According to Living Planet Index, the number of wild animals living on Earth is set to fall by two-thirds by 2020, as a part of a mass extinction that is destroying the natural world upon which humanity depends. The creatures being lost range from mountains to forests to rivers and the seas, and include the jaguar, the mysterious spotted cat of the jungle that once roamed from the southwestern U.S. through Argentina. Jaguars have lost huge extensions of forest habitat to ranchland, farmland, and illegal logging, and they're often shot by settlers and indigenous who fear them (even though jaguars very rarely attack humans). Jaguars are a wide-ranging, apex predator that rely on many other species and healthy ecosystems to survive. The Amazon represents the largest contiguous area of habitat and the largest contiguous population of jaguars left on Earth, with likely more than 10,000 individuals.
UNMISS #Police and #Military personnel from #Nepal 🇳🇵, #China 🇨🇳, #Ethiopia 🇪🇹 and members of UN conduct integrated search operations for weapons and restricted items at UN Protection-of-Civilians sites near Juba, #SouthSudan 🇸🇸. These searches are essential to the creation and maintenance of safe environments for internally displaced persons in the region.
A drone makes a medical delivery.
In order to reach isolated and hard-to-reach places in countries like #Rwanda, #Tanzania and #Nigeria, Gavi, the global Vaccine Alliance, uses these types of innovative technologies to make medical deliveries of vaccines possible.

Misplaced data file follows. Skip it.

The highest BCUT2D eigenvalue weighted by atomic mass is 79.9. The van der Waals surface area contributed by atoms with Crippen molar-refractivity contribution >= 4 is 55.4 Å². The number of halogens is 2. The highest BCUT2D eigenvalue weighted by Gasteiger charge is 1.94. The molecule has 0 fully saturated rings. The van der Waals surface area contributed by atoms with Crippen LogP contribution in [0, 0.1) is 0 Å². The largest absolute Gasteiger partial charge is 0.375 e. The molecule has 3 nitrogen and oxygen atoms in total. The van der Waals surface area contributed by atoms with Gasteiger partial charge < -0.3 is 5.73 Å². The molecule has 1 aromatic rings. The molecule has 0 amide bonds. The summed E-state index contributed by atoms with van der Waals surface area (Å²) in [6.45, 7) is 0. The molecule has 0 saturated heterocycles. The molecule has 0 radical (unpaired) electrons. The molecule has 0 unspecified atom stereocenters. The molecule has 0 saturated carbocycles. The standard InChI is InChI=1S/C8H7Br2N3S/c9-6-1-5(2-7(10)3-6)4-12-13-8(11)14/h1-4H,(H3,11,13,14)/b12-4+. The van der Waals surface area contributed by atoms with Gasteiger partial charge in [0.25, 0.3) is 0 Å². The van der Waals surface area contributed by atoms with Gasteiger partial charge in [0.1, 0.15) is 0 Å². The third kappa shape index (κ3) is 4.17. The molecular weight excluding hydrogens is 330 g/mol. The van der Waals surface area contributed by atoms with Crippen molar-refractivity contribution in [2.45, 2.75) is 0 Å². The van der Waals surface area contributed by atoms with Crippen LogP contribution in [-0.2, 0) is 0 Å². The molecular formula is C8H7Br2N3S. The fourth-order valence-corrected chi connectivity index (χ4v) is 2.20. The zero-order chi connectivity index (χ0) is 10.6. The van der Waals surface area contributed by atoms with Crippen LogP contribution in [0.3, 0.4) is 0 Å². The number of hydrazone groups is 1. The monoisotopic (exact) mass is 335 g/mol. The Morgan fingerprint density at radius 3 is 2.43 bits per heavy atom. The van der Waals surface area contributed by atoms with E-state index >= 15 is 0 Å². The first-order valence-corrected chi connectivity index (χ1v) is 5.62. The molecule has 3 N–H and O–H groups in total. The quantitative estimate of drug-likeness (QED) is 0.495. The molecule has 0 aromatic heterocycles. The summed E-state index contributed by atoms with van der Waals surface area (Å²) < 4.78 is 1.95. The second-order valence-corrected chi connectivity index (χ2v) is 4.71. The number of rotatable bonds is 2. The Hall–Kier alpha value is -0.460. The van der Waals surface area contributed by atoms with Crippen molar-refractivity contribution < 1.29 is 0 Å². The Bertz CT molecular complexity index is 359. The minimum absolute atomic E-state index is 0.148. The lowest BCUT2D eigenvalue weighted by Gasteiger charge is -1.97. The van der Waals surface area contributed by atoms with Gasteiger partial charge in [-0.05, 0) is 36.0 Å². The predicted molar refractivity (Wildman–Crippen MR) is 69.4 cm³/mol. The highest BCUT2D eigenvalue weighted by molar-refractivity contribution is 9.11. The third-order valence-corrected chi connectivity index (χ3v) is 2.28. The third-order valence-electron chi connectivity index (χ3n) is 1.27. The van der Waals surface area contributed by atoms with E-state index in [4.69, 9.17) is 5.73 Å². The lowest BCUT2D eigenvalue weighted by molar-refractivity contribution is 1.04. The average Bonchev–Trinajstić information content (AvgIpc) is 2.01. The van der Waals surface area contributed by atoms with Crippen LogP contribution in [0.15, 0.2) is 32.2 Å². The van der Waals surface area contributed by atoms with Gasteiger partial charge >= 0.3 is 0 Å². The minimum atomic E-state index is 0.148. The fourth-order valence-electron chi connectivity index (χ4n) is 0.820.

Gavi is a public-private partnership that brings together the #UnitedNations, governments, the vaccine industry, the private sector and civil society to improve childhood immunization coverage in poor countries and accelerate access to new vaccines.
Since its creation in 2000, Gavi and its UN partners have helped developing countries prevent more than 10 million possible deaths through support for routine immunization programmes and vaccination campaigns.
Regram: @gavialliance | 📸 GAVI/2018/Karen Prinsloo (@karelprinsloo)
Killing a journalist does not kill the truth.
In the past 12 years, over 1000 journalists have been killed for reporting the news and bringing information to the public. In 9 out of 10 cases the perpetrators go unpunished.
Women journalists are often at greater risk of being targeted, not only for their reporting but also because of their gender, including through the threat of sexual violence.
"Reporting is not a crime. Together, let's stand up for journalists, for truth and for justice," said UN Secretary-General on Friday's International Day to #EndImpunity for Crimes against Journalists.
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